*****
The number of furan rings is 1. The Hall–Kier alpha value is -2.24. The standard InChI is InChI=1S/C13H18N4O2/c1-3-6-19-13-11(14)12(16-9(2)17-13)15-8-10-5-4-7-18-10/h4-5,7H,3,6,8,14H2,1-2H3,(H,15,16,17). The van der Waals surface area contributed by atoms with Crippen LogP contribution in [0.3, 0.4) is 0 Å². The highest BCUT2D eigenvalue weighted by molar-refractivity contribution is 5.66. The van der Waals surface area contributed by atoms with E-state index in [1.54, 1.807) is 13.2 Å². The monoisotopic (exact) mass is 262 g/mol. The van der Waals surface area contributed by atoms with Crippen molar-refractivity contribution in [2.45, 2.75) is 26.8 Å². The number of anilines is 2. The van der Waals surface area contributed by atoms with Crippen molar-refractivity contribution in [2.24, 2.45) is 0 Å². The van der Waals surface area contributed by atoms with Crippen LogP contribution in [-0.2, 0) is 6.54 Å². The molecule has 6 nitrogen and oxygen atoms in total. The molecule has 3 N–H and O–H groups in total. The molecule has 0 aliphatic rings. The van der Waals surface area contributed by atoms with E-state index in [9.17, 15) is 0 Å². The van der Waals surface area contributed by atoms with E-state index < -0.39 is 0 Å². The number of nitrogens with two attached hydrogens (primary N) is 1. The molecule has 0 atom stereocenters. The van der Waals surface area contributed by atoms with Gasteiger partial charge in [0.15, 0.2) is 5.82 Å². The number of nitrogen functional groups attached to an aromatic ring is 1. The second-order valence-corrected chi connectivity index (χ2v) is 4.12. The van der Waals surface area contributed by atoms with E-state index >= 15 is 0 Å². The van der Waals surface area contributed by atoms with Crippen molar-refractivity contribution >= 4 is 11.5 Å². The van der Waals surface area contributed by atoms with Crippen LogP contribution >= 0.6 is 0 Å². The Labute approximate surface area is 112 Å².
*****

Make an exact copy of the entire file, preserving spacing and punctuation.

The number of furan rings is 1. The Hall–Kier alpha value is -2.24. The standard InChI is InChI=1S/C13H18N4O2/c1-3-6-19-13-11(14)12(16-9(2)17-13)15-8-10-5-4-7-18-10/h4-5,7H,3,6,8,14H2,1-2H3,(H,15,16,17). The van der Waals surface area contributed by atoms with Crippen LogP contribution in [0.3, 0.4) is 0 Å². The highest BCUT2D eigenvalue weighted by molar-refractivity contribution is 5.66. The van der Waals surface area contributed by atoms with E-state index in [1.54, 1.807) is 13.2 Å². The monoisotopic (exact) mass is 262 g/mol. The van der Waals surface area contributed by atoms with Crippen molar-refractivity contribution in [2.45, 2.75) is 26.8 Å². The number of anilines is 2. The van der Waals surface area contributed by atoms with Crippen molar-refractivity contribution in [2.24, 2.45) is 0 Å². The van der Waals surface area contributed by atoms with Crippen LogP contribution in [-0.2, 0) is 6.54 Å². The molecule has 6 nitrogen and oxygen atoms in total. The molecule has 3 N–H and O–H groups in total. The molecule has 0 aliphatic rings. The van der Waals surface area contributed by atoms with E-state index in [9.17, 15) is 0 Å². The van der Waals surface area contributed by atoms with E-state index < -0.39 is 0 Å². The number of nitrogens with two attached hydrogens (primary N) is 1. The molecule has 0 atom stereocenters. The van der Waals surface area contributed by atoms with Gasteiger partial charge in [0.15, 0.2) is 5.82 Å². The number of nitrogen functional groups attached to an aromatic ring is 1. The second-order valence-corrected chi connectivity index (χ2v) is 4.12. The van der Waals surface area contributed by atoms with E-state index >= 15 is 0 Å². The van der Waals surface area contributed by atoms with Crippen molar-refractivity contribution >= 4 is 11.5 Å². The van der Waals surface area contributed by atoms with Crippen LogP contribution >= 0.6 is 0 Å². The Labute approximate surface area is 112 Å².